The Rabbi took a position at the center of the table, his back perhaps three feet from the wall. All eyes were on the Rabbi, and these were eyes respectful of a man of known wisdom, compassion, brilliance and humanity.
       
      In fact, the devout were jostling and shoving to get a place close to the table and the Rabbi. The light and unsubstantial table got pushed closer to the Rabbi and he had to step back a little. The Rabbi, seeing this push toward him and toward an empty white table soon to be filled with food (remember, everyone had been fasting), was visibly not pleased. He didn't say anything.
       
      I let people push ahead of me, but got pushed myself closer to the coming food and the Rabbi. It soon became clear to me that the men wanted the food more than the atmosphere and aura of the Rabbi himself.
       
      Soon the commotion reached a new level of excitement as the congregation made way -- as they did for the Rabbi -- for ladies carrying large silver trays high above their heads. On the trays were bite-size squares of golden sponge cake and dark brown honey cake. Other trays held small paper cups filled with sweet red wine. The ladies filled the long table end to end with silver trays of food and drink. 
       
      When the ladies were out of sight, the Rabbi -- now only a foot from the wall behind him -- took a piece of honey cake and a cup of red wine. He held both, one in each hand, at heart's level. The Rabbi was about to utter a prayer and words of wisdom prior to everyone indulging in the goodness of the food and drink.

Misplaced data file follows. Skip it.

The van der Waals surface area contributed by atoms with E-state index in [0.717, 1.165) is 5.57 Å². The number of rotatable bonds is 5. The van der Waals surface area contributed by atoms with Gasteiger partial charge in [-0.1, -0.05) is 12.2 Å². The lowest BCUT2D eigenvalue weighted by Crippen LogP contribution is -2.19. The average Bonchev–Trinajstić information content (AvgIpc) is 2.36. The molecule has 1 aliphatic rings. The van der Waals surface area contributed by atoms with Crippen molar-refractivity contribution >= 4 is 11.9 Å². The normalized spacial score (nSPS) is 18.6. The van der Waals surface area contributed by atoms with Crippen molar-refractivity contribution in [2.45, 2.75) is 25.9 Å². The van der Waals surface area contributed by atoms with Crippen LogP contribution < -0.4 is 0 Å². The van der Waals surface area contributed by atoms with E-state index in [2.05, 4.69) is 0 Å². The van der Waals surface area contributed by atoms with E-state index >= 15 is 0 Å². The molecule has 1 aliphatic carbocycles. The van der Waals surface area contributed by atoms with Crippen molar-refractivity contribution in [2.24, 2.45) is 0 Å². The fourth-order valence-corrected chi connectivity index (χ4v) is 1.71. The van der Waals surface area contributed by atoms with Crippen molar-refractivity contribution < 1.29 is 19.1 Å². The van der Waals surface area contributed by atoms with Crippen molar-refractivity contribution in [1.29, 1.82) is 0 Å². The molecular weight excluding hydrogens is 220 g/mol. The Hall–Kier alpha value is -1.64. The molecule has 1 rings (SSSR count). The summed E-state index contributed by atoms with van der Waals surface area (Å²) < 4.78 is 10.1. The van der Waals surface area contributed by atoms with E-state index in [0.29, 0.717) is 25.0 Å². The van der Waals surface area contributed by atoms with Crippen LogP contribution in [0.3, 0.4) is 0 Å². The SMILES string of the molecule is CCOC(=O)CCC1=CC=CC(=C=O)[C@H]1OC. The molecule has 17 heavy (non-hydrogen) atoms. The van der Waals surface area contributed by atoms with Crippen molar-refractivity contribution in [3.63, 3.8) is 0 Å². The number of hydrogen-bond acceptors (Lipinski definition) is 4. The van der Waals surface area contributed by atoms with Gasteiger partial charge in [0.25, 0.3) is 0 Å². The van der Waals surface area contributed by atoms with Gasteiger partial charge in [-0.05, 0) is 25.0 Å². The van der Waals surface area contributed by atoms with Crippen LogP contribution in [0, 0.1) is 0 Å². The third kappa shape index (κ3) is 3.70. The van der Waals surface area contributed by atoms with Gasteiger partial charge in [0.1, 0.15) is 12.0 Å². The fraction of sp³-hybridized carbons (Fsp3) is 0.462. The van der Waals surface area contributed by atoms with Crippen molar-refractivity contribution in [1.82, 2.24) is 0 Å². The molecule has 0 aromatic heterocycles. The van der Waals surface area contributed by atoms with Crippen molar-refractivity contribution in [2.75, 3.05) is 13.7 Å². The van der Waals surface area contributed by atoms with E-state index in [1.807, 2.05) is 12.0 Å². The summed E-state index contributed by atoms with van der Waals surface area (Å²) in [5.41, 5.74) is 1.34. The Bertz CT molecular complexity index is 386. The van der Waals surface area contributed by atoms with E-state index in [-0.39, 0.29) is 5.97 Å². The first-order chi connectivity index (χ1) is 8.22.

That's when Franklin Kaplan reached for a piece of sponge cake.
       
      Not a second later the table was swarming with hands. In less than a minute the trays were barren, the table cloth splotched purple. But the men in back were pushing forward to get their share. Soon the pushing became mindless. The horde was moving the table toward the Rabbi and the Rabbi closer to the wall behind him. The ladies couldn't pass through the crowd to bring more trays filled with more food and wine. In fact there was enough cake and wine for twice the crowd ... in the kitchen!
       
      Soon the long table was squeezing the beloved Rabbi against the wall. The Rabbi observed all this in silence.
       
      When the table edge pressed painfully into his thigh and he heard other men grunt and felt panic ensue, the Rabbi yelled, so loudly, I tell you, that I'm sure even on the street it could be heard: "HANG LOOSE!"
       
      At once the elbowing and the pushing and the shoving and the reaching and the knocking stopped. At once the voice of the crowed went from aggravation and desperation to a low even murmur. The table was pulled back. The ladies were let through. The most pushy pushers were seen smiling, nodding, straightening their hats, shaking hands. Cake and wine was passed to the rear. Soon everyone had at least two pieces of cake and two small cups of wine and there was plenty left on the table.
       
      The Rabbi made his prayer and speech. As the decades have passed, I have forgotten the discourses and stories of the Rabbi. But over and over again, in times of distress and difficulty, of pressure and pushing and the hunger for something or other, I've thought of the Rabbi's great wisdom and call. Why stress? Just hang loose. There's enough for everybody. Enough what? Wine, sweetness and God.
       
      --Jerry Katz